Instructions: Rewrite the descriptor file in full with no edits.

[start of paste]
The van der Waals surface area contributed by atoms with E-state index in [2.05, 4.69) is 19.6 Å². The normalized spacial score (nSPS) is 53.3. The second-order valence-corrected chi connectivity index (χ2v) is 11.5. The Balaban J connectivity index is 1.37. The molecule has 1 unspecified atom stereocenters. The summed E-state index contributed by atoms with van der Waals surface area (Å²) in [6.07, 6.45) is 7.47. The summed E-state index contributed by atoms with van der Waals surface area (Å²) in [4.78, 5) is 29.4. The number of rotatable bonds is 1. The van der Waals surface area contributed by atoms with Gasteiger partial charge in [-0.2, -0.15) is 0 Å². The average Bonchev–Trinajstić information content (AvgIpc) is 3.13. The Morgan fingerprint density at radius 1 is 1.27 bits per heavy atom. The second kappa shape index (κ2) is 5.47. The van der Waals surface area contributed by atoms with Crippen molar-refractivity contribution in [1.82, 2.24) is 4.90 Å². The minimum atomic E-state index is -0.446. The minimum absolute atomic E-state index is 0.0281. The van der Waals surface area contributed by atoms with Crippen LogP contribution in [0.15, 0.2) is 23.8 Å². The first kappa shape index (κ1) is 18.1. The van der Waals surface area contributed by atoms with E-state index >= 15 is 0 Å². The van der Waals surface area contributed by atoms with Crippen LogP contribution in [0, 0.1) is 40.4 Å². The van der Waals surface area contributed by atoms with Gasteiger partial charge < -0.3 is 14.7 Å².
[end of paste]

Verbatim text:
The van der Waals surface area contributed by atoms with E-state index in [2.05, 4.69) is 19.6 Å². The normalized spacial score (nSPS) is 53.3. The second-order valence-corrected chi connectivity index (χ2v) is 11.5. The Balaban J connectivity index is 1.37. The molecule has 1 unspecified atom stereocenters. The summed E-state index contributed by atoms with van der Waals surface area (Å²) in [6.07, 6.45) is 7.47. The summed E-state index contributed by atoms with van der Waals surface area (Å²) in [4.78, 5) is 29.4. The number of rotatable bonds is 1. The van der Waals surface area contributed by atoms with Gasteiger partial charge in [-0.2, -0.15) is 0 Å². The average Bonchev–Trinajstić information content (AvgIpc) is 3.13. The Morgan fingerprint density at radius 1 is 1.27 bits per heavy atom. The second kappa shape index (κ2) is 5.47. The van der Waals surface area contributed by atoms with Crippen molar-refractivity contribution in [1.82, 2.24) is 4.90 Å². The minimum atomic E-state index is -0.446. The minimum absolute atomic E-state index is 0.0281. The van der Waals surface area contributed by atoms with Crippen LogP contribution in [0.15, 0.2) is 23.8 Å². The first kappa shape index (κ1) is 18.1. The van der Waals surface area contributed by atoms with E-state index >= 15 is 0 Å². The van der Waals surface area contributed by atoms with Crippen LogP contribution in [0, 0.1) is 40.4 Å². The van der Waals surface area contributed by atoms with Gasteiger partial charge < -0.3 is 14.7 Å².